Dactylocnemis pacificus

Herpetofaunal category
Gray, 1842
Previous scientific names
Hoplodactylus pacificus
Common names
Pacific gecko
Dactylocnemis pacificus
Image attribution


The pacific gecko is a slender, medium sized gecko reaching up to 95mm SVL (snout-vent-length). The dorsal (upper) surface is brown to olive green or grey with a wide variety of markings including blotches, stripes, chevrons, or bands. Some individuals have mustard yellow spots or blotches, especially across the nape of the neck. Occasionally individuals may also have pink or orange shading. The head may have a V–shaped marking between the eyes with a wide pale stripe stretching from one ear to the other. Ventral (lower) surfaces are usually uniform in colour.

The mouth and tongue are pink mouth and eyes are brown. The snout to eye distance is greater than eye to ear. The rostral scales are in close contact with nostrils; 9-16 labial scales; 8-14 lower labial scales. The species have slender toes with extended pads which have 10-16 lamellae (thin membranous layers which help the gecko adhere to surfaces).

The markings on this species may often be brighter and with greater contrast compared to the Woodworthia maculatus (Common Gecko).

Life expectancy

Largely unknown, estimates for captive animals range from 15-20 years.


Widespread throughout the North Island and offshore islands in the north.

Ecology and habitat

Pacific gecko are nocturnal, and are rarely seen sun basking near retreats. An arboreal and terrestrial species which are found in a variety of habitats including: forest, scrub, clay banks, rocky bluffs and outcrops.

Social structure

A very timid and nervous species. Little is known about the social structure of Pacific gecko; although often found at high density on some island populations.

Breeding biology

Pacific gecko are ovoviviparous (give birth to live young), giving birth to one or two offspring on an annual basis in late summer.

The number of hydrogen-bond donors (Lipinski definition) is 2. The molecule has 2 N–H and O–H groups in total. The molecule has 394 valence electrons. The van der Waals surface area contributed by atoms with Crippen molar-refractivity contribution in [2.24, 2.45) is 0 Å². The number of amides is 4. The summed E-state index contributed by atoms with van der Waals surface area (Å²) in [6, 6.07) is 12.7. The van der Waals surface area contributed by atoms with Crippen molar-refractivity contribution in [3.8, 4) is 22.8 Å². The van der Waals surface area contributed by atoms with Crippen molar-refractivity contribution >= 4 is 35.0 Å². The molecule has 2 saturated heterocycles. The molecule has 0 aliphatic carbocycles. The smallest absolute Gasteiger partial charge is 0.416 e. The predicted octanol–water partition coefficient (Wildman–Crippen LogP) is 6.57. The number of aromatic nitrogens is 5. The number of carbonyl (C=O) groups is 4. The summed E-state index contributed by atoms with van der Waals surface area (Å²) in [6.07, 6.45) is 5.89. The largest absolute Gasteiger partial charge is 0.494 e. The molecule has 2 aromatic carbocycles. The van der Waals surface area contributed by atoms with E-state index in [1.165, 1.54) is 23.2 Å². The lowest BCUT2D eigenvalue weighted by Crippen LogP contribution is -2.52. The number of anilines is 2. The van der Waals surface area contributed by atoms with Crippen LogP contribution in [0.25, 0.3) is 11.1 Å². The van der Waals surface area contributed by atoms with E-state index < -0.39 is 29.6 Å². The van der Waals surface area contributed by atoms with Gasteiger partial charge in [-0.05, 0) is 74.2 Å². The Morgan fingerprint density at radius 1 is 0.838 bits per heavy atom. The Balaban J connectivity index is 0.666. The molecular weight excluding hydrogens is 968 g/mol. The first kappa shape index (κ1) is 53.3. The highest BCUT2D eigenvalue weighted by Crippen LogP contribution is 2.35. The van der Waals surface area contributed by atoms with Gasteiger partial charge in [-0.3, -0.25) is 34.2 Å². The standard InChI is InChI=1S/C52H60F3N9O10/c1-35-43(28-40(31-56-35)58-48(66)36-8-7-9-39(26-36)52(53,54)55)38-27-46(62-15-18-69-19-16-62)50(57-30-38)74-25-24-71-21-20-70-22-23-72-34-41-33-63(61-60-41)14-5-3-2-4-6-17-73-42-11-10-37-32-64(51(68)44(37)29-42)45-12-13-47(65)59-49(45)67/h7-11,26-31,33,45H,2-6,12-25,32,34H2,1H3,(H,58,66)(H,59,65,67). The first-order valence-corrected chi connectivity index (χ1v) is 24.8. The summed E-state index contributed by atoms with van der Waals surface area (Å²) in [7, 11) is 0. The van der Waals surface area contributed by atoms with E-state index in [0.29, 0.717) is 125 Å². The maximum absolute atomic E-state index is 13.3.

Invertebrates, honey dew, and nectar.


Parasites of pacific gecko include: nematodes (Skrjabinodon poicilandri; Skrjabinodon sp.); tremadoes (Paradisomum pacificus), and protozoa (Haemogregarina sp.), as well as the external parasites Geckobia hoplodactyli and Ophionyssus sp.

Conservation strategy

Pacific gecko are classified as 'relict' with a population of > 20,000 mature individuals and a stable or increasing population (>10%). The species have secure island populations but are in decline on the mainland. As with all New Zealand species of gecko, threats include: mammalian predators, habitat alteration and destruction.

Interesting notes

Previously Hoplodactylus pacificus.


  • Bull, P.C., & Whitaker, A.H. (1975). The amphibians, reptiles, birds and mammals. In G. Kuschel (Ed.). Biogeography and Ecology in New Zealand (pp. 231-276). The Hague: Junk.
  • Jewell, T. (2008). A photographic guide to reptiles and amphibians of New Zealand. Auckland: New Holland.
  • Hitchmough, R.A. (1997). A systematic review of the New Zealand Gekkonidae. Unpublished doctoral dissertation, Victoria University of Wellington, Wellington.
  • Hitchmough, R.A., Barr, B., Lettink, M., Monks, J., Reardon, J., Tocher, M., van Winkel, D., Rolfe, J. (2016). Conservation status of New Zealand reptiles, 2015; New Zealand threat classification series 17. Wellington: New Zealand Department of Conservation.
  • Jewell, T. (2011). A photographic guide to reptiles and amphibians of New Zealand. Auckland: New Holland.
  • Keall, 2016. Personal communication.
  • Whitaker, A.H. (1987). The roles of lizards in New Zealand plant reproductive strategies. New Zealand Journal of Botany, 25, 2, 315-328.